Federal Agency Smashes Up $175K Worth of Usable Electronics….By Mistake

August 12, 2013 - 4:49 PM

discarded computer parts

(AP photo)

(CNSNews.com) --  Federal employees in the Economic Development Administration smashed up $175,000 worth of usable computers, printers, televisions, and digital cameras after being warned by the Department of Homeland Security (DHS) that their IT system was infected with malicious malware.

But the destruction was based on “inaccurate information” and a series of blunders and miscommunications that wound up costing taxpayers a total of $2.7 million in unnecessary expenditures, or more than half of EDA’s 2012 IT budget, according to a 33-page report by the Commerce Department’s inspector general.

(See OIG-13-027-A.pdf)

On Dec. 6, 2011, DHS’ Computer Incidence Response Team (US-CIRT) notified the  Commerce Department’s cyber security office (DOC-CIRT) that potential malware had been detected in EDA’s computer system.

Believing that the malware was “extremely persistent," had infected over half of its entire system, was spreading via email, and could infect other bureaus, EDA completely isolated itself from the department network in January 2012.

But none of those assumptions were true, according to the OIG.

“DOC-CIRT’s first incident report was misleading,” the report noted, and “inaccurately described the extent of the potential malware infection.” Instead of affecting 146 components of EDA’s system, over half of the total, the bug was only found in two of them.

But when DOC-CIRT sent EDA a second notification, it “did not clearly explain that the first incident notification was inaccurate. As a result, EDA continued to believe a widespread malware infection was affecting its systems.”

Besides spending $1 million to set up a temporary system, and another $688,000 for a “long term recovery solution,” EDA paid a cybersecurity contractor $823,000 to ferret out the malware.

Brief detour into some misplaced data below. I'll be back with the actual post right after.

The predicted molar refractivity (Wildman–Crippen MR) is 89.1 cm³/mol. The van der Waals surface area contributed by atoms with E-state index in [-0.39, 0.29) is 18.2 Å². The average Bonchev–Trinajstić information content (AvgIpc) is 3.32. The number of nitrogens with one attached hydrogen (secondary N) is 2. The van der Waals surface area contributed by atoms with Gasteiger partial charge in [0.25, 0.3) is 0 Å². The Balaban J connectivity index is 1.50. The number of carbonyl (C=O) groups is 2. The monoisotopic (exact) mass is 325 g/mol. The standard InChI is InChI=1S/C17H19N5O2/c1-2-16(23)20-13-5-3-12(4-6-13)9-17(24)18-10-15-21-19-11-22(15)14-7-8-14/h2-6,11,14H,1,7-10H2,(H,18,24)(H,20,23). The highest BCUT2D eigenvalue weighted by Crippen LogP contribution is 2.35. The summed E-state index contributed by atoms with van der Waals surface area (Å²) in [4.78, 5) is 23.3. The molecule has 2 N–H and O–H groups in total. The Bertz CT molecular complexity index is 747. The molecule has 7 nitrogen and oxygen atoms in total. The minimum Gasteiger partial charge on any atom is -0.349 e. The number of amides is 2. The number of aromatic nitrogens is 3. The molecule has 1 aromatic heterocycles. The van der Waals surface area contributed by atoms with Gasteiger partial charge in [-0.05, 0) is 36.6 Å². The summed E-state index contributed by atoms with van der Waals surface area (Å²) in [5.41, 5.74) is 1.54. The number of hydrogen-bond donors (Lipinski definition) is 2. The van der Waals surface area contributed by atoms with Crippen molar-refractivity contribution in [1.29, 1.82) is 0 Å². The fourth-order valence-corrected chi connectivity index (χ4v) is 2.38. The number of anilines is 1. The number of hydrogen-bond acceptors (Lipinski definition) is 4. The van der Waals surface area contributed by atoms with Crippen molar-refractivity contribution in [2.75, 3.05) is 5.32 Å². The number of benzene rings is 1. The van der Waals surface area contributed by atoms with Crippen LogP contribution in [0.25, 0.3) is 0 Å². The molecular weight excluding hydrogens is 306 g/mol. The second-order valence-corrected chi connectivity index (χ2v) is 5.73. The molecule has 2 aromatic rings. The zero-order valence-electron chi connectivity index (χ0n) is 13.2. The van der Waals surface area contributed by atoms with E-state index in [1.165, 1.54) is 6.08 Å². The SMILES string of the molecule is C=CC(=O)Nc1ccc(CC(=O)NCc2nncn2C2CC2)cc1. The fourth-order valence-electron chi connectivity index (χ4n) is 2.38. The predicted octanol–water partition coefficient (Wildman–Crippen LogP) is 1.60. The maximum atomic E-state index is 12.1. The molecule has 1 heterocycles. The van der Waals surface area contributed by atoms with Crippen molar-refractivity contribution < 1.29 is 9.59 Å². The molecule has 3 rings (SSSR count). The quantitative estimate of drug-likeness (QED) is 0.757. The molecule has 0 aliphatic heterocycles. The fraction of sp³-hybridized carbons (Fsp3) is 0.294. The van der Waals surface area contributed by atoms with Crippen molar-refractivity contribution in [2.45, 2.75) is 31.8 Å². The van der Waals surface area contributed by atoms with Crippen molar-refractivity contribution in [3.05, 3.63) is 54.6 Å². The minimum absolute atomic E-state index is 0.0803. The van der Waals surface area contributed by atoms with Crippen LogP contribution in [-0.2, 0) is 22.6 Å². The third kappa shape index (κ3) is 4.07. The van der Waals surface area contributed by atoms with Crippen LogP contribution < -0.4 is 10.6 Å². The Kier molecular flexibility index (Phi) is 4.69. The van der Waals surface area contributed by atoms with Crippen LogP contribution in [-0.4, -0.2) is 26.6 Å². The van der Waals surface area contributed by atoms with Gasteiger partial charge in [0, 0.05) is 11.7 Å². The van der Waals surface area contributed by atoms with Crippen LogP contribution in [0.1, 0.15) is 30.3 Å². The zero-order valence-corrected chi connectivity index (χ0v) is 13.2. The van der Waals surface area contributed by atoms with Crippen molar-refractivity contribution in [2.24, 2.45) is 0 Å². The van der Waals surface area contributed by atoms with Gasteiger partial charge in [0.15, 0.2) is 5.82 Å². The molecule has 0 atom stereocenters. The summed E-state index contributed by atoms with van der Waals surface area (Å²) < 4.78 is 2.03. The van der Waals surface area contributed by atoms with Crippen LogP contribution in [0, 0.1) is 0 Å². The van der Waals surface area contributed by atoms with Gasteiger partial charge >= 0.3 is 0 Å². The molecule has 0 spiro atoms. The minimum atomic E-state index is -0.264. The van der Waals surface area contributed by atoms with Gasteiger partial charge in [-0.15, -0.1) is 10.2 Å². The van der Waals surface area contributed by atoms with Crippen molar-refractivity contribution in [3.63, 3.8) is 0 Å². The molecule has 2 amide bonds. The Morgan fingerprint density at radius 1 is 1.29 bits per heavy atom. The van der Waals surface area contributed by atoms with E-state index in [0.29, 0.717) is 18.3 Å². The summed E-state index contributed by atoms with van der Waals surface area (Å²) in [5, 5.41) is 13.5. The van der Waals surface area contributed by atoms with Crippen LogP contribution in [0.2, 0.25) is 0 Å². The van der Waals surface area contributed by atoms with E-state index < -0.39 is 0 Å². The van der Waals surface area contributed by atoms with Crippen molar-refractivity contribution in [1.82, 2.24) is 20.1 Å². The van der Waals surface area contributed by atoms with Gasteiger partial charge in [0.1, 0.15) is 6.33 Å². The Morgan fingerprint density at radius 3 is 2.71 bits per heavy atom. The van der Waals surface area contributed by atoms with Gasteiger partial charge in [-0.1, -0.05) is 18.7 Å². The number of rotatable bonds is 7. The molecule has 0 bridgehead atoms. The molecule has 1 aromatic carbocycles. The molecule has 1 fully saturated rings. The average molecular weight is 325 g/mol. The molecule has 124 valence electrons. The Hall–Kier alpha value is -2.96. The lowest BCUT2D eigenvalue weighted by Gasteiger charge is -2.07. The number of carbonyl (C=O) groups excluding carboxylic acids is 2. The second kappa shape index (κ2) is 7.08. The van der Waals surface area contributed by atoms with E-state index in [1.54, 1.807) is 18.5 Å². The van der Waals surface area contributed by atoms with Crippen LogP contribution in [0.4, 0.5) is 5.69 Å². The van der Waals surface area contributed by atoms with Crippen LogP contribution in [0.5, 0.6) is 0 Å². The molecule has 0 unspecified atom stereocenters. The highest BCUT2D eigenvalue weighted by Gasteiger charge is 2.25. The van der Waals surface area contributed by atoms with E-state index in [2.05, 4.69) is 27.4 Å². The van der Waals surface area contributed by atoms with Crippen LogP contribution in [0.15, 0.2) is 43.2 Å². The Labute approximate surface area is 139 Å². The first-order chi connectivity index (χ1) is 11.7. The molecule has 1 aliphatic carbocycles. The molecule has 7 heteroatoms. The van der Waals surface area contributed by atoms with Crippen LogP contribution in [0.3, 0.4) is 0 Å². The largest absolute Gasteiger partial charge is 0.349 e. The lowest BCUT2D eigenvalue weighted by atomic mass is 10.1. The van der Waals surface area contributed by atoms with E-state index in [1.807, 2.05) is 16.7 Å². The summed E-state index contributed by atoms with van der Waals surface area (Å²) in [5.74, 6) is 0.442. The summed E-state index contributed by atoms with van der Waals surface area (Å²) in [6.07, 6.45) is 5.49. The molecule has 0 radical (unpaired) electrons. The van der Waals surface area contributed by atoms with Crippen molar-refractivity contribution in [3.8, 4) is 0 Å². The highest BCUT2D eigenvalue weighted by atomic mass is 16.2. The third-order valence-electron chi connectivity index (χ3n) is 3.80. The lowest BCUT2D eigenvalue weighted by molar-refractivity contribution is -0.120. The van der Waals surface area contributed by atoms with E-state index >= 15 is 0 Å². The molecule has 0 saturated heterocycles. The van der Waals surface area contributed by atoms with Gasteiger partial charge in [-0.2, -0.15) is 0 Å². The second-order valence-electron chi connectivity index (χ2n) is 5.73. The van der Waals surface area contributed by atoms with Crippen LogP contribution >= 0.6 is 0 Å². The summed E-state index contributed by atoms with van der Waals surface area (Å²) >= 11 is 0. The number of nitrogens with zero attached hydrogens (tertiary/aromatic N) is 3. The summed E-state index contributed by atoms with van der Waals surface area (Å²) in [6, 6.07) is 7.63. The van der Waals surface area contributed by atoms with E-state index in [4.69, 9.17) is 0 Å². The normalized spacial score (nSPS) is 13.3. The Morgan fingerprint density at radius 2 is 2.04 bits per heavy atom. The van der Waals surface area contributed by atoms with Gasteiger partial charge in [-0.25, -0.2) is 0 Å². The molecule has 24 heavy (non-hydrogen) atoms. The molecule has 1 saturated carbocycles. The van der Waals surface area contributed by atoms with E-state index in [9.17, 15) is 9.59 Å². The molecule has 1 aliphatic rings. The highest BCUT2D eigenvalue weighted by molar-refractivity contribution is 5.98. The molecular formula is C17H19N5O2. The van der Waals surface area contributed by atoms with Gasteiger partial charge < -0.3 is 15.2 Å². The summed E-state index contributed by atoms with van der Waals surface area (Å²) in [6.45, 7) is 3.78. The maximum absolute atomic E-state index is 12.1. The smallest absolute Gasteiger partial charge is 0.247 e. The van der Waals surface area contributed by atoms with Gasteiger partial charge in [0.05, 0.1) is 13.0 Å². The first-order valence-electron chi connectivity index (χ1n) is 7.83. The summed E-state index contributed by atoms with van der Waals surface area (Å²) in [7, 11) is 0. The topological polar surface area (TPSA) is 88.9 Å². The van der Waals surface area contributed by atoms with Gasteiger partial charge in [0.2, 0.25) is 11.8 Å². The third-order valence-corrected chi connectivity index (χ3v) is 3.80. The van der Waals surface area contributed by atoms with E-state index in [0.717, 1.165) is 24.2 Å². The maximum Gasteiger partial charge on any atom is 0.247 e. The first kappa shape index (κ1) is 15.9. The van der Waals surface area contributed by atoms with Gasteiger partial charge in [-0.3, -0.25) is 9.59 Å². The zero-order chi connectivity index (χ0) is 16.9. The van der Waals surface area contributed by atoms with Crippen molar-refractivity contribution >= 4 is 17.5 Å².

Within two weeks, the cybersecurity experts concluded that the initial malware warnings were “false positives.” However, they “were unable to provide the assurance EDA’s Chief Information Officer sought, because doing so involved proving that an infection could not exist rather than that one did not exist,” the IG said.

“EDA’s CIO concluded that the risk, or potential risk, of extremely persistent malware and nation-state activity (which did not exist) was great enough to necessitate the physical destruction of all of EDA’s IT components. EDA’s management agreed with this risk assessment and EDA initially destroyed more than $170,000 worth of its IT components,including desktops, printers, TVs, cameras, computer mice, and keyboards,” according to the report.

In fact, the only thing that stopped EDA from destroying all of its remaining electronic equipment, worth $3 million, was the fact that the federal agency “exhausted funds for this effort,” the IG noted.

“However, the destruction of IT components was clearly unnecessary because only common malware was present on EDA’s IT systems,” the IG concluded. “Once it started recovery efforts in February 2013, the [Commerce] Department needed only a little longer than five weeks to restore EDA’s former operational capabilities.”